Taxpayers Alliance fact check
Let's play 'fact check the Taxpayers' Alliance'.
They have shocking new "research" out which claims that 'the borrowing plans announced in yesterday's Pre-Budget Report will run up double the debt that Britain incurred winning the First World War.'
Happily, if unwisely, they included their sources and methodology for this. They read one book and looked at one website, which is actually far more extensive research than some of their past efforts. Unfortunately, they either didn't understand the website, or deliberately and dishonestly misrepresented the information it provided.
Their methodology was to adjust for inflation the amount that the government borrowed during the First World War, and compare it to the amount that the government will be borrowing over the next few years. They came up with the figure of £255bn for borrowing during world war one, compared to £512bn for the current crisis.
But the problem is that the website that they used to calculate this figure specifically explains that they've used the wrong comparison. The Measuring Worth website lets you enter an amount from any given year, and then calculate different measures of how much that amount would be worth now. The results vary considerably depending on different measures, particularly over 90 year periods, so it is absolutely crucial to use the correct measure for what you are trying to find out. Happily, they have a guide to explain which measure to use:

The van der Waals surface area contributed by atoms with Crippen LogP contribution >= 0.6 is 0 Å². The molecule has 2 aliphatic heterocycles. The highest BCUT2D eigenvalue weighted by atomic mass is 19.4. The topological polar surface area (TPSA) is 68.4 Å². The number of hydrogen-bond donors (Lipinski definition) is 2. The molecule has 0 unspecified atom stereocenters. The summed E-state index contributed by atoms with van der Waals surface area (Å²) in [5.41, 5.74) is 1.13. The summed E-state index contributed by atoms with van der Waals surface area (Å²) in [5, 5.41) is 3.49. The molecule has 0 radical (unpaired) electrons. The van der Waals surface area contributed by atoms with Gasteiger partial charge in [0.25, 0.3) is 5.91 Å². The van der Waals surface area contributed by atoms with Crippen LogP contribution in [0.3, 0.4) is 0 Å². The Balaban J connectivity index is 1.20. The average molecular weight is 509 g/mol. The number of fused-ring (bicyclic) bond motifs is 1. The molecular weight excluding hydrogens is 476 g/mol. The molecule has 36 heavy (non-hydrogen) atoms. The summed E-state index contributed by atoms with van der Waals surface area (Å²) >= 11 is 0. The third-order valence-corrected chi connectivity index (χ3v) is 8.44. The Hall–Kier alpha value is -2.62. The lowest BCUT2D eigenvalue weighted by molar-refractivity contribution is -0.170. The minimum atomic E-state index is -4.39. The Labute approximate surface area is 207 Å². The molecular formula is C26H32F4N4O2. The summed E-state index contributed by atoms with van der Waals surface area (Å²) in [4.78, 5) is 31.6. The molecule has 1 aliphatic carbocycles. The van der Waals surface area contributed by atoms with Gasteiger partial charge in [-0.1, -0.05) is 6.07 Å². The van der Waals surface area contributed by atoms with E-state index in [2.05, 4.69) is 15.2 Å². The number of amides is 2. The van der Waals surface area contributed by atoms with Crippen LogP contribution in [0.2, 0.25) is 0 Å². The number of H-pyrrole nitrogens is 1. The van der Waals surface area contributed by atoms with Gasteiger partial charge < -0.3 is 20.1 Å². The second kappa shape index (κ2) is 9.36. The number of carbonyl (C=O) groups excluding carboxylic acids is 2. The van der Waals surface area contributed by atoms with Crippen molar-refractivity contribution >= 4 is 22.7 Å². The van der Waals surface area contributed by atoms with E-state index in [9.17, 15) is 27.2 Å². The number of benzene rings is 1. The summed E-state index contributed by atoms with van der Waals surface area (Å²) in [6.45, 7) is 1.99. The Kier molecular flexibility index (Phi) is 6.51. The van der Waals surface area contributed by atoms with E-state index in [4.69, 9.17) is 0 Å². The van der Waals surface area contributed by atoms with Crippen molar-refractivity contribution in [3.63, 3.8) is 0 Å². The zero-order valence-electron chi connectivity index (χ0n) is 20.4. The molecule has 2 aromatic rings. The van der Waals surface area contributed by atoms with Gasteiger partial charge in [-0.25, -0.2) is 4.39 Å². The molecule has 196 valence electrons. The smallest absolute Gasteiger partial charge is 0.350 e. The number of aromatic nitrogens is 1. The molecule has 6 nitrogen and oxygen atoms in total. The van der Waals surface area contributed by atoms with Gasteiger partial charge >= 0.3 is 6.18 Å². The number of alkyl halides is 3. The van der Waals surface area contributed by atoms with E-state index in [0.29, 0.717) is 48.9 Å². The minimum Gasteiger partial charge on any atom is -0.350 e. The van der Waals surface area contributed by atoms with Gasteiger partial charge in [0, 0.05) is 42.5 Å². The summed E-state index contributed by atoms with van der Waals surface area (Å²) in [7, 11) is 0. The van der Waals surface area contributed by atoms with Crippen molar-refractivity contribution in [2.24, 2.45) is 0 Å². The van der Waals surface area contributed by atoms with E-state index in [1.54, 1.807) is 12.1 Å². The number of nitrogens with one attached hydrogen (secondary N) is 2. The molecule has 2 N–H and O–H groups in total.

"If the amount you are asking about is the construction of a church, the cost of a war, or a new highway, again the context is important. If the question is how much it cost compared to the present cost of materials or labor, you would use the GDP deflator and/or the wage or earning index. However, you may be more interested in how important this project was to the community or the country. In the past there were less amounts of materials and labor available for all projects. So to measure the importance of this project (compares to other projects) use the share of GDP indicator."
To get the figure of £255bn, the Taxpayers' Alliance used the retail price index measure. As an economically valid comparison, this is about as useful as if they'd used a Random Number Generator or just made the number up themselves. It's clear from the explanation above that the most useful comparison is about 'how important this project was to the community or the country', and hence the indicator to use is the share of GDP indicator.
And if you use the measure of GDP indicator, you find that the relative cost of the First World War, in today's money, is £1,939bn, or nearly four times the cost of borrowing planned by the government now. (For what it's worth, if you instead use the GDP deflator or wage or earning index, you get numbers ranging from £311bn to £1,480bn).
It tells you everything that you need to know about the Taxpayers' Alliance that given the choice between cherry picking data and making a dishonest comparison which suited their argument or making an honest comparison based on the facts, they chose the former. Alternatively, if it were a genuine error, it shows that they don't understand the difference between different measures of inflation and other basic economic concepts. Thank goodness for the other Taxpayers' Alliance.